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Plant Patent Applied For. cultivar name:SMHPLQF. One of the first paniculatas to bloom, this Proven Winners®/Color Choice® variety... is remarkable for its diminutive frame and its fluffy flower spikes, the white florets accented with deep carmine tones, regardless of soil pH! With blooms on old and new wood alike over a long season, this is a little workhorse in the cutting garden! Little Quick Fire? is a gardeners dream come true. This very vigorous, lovely shrub sets masses of white-to-rosy-pink flowers at the first breath of hot weather, and continues the show through summer and into fall. Our gardens could all use an extra 4 to 5 weeks of color, and thats exactly what it delivers -- even in areas with cold winters and late spring frosts! These large, loosely-held blooms open creamy-white, then quickly turn a deep rosy-pink that is a bit unusual in hue and very eye-catching. Their color isnt affected by soil pH, so you can plant Little Quick Fire? alongside your blue H. macrophyllas in acidic soil and still be assured of rosy blooms. And since this Hydrangea flowers on new wood, they will continue to arise even late in the season -- a real boon for those of us in climates prone to late-spring frosts that kill the buds of our Hydrangeas! Little Quick Fire? is a compact German introduction, topping out at 3 to 5 feet high and wide at maturity. It thrives in full sun in all but the very hottest climates, and grows quickly. Treat yourself to an extra month of fine color with this exciting new introduction! Zones 4-8. read more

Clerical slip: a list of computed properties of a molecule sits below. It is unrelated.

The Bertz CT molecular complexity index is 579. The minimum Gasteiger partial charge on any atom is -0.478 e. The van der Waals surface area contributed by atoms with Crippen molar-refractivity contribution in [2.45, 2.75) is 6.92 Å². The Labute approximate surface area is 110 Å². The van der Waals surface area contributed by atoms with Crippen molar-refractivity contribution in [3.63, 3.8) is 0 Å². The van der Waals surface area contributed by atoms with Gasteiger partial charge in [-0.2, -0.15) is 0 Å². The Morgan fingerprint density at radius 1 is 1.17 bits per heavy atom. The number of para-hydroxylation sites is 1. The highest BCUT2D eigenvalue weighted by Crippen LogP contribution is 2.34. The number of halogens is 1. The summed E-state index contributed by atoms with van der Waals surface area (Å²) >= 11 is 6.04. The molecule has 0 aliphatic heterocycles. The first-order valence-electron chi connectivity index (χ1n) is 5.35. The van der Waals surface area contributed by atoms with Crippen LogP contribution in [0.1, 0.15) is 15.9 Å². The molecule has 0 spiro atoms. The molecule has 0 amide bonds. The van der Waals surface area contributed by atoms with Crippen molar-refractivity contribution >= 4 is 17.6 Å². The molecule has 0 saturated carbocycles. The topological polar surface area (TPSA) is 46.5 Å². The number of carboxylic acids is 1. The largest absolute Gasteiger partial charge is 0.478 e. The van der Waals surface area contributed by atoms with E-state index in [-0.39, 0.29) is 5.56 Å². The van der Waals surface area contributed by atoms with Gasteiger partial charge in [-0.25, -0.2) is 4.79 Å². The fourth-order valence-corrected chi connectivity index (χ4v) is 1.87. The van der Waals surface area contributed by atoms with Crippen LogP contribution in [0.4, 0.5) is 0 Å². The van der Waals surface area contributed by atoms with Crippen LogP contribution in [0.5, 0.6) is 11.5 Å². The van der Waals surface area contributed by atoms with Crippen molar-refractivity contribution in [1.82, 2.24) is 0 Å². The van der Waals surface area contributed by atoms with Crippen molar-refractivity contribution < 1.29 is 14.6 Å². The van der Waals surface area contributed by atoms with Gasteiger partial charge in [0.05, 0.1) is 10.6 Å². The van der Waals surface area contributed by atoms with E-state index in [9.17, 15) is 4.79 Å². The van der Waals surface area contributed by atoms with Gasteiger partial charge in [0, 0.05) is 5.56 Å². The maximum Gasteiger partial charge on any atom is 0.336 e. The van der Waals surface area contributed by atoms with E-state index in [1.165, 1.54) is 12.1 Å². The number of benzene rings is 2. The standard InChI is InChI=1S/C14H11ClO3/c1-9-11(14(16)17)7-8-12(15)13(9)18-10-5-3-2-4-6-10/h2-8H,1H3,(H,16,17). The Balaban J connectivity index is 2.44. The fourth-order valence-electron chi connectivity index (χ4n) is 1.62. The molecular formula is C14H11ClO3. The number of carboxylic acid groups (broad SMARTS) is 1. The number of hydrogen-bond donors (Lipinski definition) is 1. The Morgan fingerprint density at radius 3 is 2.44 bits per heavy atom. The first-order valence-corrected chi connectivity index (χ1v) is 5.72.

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Theres no place like home when this exciting new dwarf Oakleaf Hydrangea is waiting in the garden! Developed by the National Arbor...etum from a hybrid of the classic H. Snow Queen and dwarf Pee Wee, it offers astonishing 9-inch inflorescences packed with florets that turn from white to pale pink and finally to rich ruby-red over their long summer season. Large oakleaf-shaped leaves turn from deep green to russet-mahogany in autumn, adding another season of glory to this petite shrub. Highly recommended for year-round appeal. Zones 5-6 in full sun/Zones 7-8 in part shade. read more